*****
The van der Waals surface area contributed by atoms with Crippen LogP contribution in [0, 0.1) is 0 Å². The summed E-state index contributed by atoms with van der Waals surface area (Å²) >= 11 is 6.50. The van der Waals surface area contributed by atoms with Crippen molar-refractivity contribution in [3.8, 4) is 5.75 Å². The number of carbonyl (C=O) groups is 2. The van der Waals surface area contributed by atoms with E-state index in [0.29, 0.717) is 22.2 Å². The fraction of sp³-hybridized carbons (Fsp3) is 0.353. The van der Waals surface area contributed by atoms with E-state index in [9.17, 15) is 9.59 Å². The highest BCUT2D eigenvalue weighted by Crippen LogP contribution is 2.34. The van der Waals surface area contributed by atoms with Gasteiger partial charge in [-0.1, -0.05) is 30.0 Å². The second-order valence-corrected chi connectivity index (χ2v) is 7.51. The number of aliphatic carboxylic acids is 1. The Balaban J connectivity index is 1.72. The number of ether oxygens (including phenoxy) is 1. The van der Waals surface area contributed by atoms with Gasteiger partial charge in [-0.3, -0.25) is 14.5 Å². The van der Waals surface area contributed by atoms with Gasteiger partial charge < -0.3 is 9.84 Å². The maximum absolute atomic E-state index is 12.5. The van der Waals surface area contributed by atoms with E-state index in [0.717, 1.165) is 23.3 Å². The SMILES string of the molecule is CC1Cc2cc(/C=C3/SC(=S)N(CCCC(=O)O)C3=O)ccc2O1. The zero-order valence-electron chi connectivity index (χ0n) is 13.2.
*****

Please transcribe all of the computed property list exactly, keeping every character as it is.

The van der Waals surface area contributed by atoms with Crippen LogP contribution in [0, 0.1) is 0 Å². The summed E-state index contributed by atoms with van der Waals surface area (Å²) >= 11 is 6.50. The van der Waals surface area contributed by atoms with Crippen molar-refractivity contribution in [3.8, 4) is 5.75 Å². The number of carbonyl (C=O) groups is 2. The van der Waals surface area contributed by atoms with E-state index in [0.29, 0.717) is 22.2 Å². The fraction of sp³-hybridized carbons (Fsp3) is 0.353. The van der Waals surface area contributed by atoms with E-state index in [9.17, 15) is 9.59 Å². The highest BCUT2D eigenvalue weighted by Crippen LogP contribution is 2.34. The van der Waals surface area contributed by atoms with Gasteiger partial charge in [-0.1, -0.05) is 30.0 Å². The second-order valence-corrected chi connectivity index (χ2v) is 7.51. The number of aliphatic carboxylic acids is 1. The Balaban J connectivity index is 1.72. The number of ether oxygens (including phenoxy) is 1. The van der Waals surface area contributed by atoms with Gasteiger partial charge in [-0.3, -0.25) is 14.5 Å². The van der Waals surface area contributed by atoms with Gasteiger partial charge < -0.3 is 9.84 Å². The maximum absolute atomic E-state index is 12.5. The van der Waals surface area contributed by atoms with E-state index in [0.717, 1.165) is 23.3 Å². The SMILES string of the molecule is CC1Cc2cc(/C=C3/SC(=S)N(CCCC(=O)O)C3=O)ccc2O1. The zero-order valence-electron chi connectivity index (χ0n) is 13.2.